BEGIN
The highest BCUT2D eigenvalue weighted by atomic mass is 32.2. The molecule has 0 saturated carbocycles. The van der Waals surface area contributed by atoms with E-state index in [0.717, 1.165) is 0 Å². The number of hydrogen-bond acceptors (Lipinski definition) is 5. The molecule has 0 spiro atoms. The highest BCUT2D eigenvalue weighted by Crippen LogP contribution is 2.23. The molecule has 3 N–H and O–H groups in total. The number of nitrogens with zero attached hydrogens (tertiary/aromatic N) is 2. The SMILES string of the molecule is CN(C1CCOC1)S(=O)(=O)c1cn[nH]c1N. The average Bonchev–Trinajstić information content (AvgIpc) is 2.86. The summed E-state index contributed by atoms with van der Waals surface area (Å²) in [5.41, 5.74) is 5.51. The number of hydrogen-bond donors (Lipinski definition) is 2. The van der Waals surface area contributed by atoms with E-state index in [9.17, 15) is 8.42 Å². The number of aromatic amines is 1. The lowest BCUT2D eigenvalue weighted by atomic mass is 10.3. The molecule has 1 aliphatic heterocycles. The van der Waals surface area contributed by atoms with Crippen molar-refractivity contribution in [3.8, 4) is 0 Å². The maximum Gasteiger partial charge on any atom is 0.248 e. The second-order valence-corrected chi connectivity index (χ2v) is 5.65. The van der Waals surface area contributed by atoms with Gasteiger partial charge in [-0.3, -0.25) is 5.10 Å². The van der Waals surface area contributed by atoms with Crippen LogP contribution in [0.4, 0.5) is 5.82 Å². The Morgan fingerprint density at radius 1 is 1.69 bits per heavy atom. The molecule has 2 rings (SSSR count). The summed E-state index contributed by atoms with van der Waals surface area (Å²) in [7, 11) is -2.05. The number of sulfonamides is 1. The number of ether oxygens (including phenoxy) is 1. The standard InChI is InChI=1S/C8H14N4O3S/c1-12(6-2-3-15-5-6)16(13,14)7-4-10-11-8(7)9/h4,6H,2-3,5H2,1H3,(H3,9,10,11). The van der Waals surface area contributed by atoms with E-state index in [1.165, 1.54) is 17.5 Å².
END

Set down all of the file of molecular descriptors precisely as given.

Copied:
The highest BCUT2D eigenvalue weighted by atomic mass is 32.2. The molecule has 0 saturated carbocycles. The van der Waals surface area contributed by atoms with E-state index in [0.717, 1.165) is 0 Å². The number of hydrogen-bond acceptors (Lipinski definition) is 5. The molecule has 0 spiro atoms. The highest BCUT2D eigenvalue weighted by Crippen LogP contribution is 2.23. The molecule has 3 N–H and O–H groups in total. The number of nitrogens with zero attached hydrogens (tertiary/aromatic N) is 2. The SMILES string of the molecule is CN(C1CCOC1)S(=O)(=O)c1cn[nH]c1N. The average Bonchev–Trinajstić information content (AvgIpc) is 2.86. The summed E-state index contributed by atoms with van der Waals surface area (Å²) in [5.41, 5.74) is 5.51. The number of hydrogen-bond donors (Lipinski definition) is 2. The van der Waals surface area contributed by atoms with E-state index in [9.17, 15) is 8.42 Å². The number of aromatic amines is 1. The lowest BCUT2D eigenvalue weighted by atomic mass is 10.3. The molecule has 1 aliphatic heterocycles. The van der Waals surface area contributed by atoms with Crippen molar-refractivity contribution in [3.8, 4) is 0 Å². The maximum Gasteiger partial charge on any atom is 0.248 e. The second-order valence-corrected chi connectivity index (χ2v) is 5.65. The van der Waals surface area contributed by atoms with Gasteiger partial charge in [-0.3, -0.25) is 5.10 Å². The van der Waals surface area contributed by atoms with Crippen LogP contribution in [0.4, 0.5) is 5.82 Å². The Morgan fingerprint density at radius 1 is 1.69 bits per heavy atom. The molecule has 2 rings (SSSR count). The summed E-state index contributed by atoms with van der Waals surface area (Å²) in [7, 11) is -2.05. The number of sulfonamides is 1. The number of ether oxygens (including phenoxy) is 1. The standard InChI is InChI=1S/C8H14N4O3S/c1-12(6-2-3-15-5-6)16(13,14)7-4-10-11-8(7)9/h4,6H,2-3,5H2,1H3,(H3,9,10,11). The van der Waals surface area contributed by atoms with E-state index in [1.165, 1.54) is 17.5 Å².